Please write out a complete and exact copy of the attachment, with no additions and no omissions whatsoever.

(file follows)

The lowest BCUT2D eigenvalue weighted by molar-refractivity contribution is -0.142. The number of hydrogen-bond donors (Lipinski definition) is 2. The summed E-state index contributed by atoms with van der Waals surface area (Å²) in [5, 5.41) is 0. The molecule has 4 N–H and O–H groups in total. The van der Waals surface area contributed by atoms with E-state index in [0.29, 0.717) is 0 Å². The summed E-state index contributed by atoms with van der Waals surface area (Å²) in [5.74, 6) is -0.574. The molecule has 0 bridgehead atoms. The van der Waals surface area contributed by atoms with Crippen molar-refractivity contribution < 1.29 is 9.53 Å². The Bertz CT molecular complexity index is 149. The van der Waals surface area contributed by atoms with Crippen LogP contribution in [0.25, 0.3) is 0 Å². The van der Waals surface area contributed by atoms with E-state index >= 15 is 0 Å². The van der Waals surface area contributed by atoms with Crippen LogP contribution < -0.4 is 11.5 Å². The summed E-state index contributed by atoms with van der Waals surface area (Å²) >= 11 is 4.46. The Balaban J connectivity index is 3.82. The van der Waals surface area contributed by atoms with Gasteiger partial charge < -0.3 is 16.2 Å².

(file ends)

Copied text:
The lowest BCUT2D eigenvalue weighted by molar-refractivity contribution is -0.142. The number of hydrogen-bond donors (Lipinski definition) is 2. The summed E-state index contributed by atoms with van der Waals surface area (Å²) in [5, 5.41) is 0. The molecule has 4 N–H and O–H groups in total. The van der Waals surface area contributed by atoms with E-state index in [0.29, 0.717) is 0 Å². The summed E-state index contributed by atoms with van der Waals surface area (Å²) in [5.74, 6) is -0.574. The molecule has 0 bridgehead atoms. The van der Waals surface area contributed by atoms with Crippen molar-refractivity contribution < 1.29 is 9.53 Å². The Bertz CT molecular complexity index is 149. The van der Waals surface area contributed by atoms with Crippen LogP contribution in [0.25, 0.3) is 0 Å². The van der Waals surface area contributed by atoms with E-state index >= 15 is 0 Å². The van der Waals surface area contributed by atoms with Crippen LogP contribution < -0.4 is 11.5 Å². The summed E-state index contributed by atoms with van der Waals surface area (Å²) >= 11 is 4.46. The Balaban J connectivity index is 3.82. The van der Waals surface area contributed by atoms with Gasteiger partial charge < -0.3 is 16.2 Å².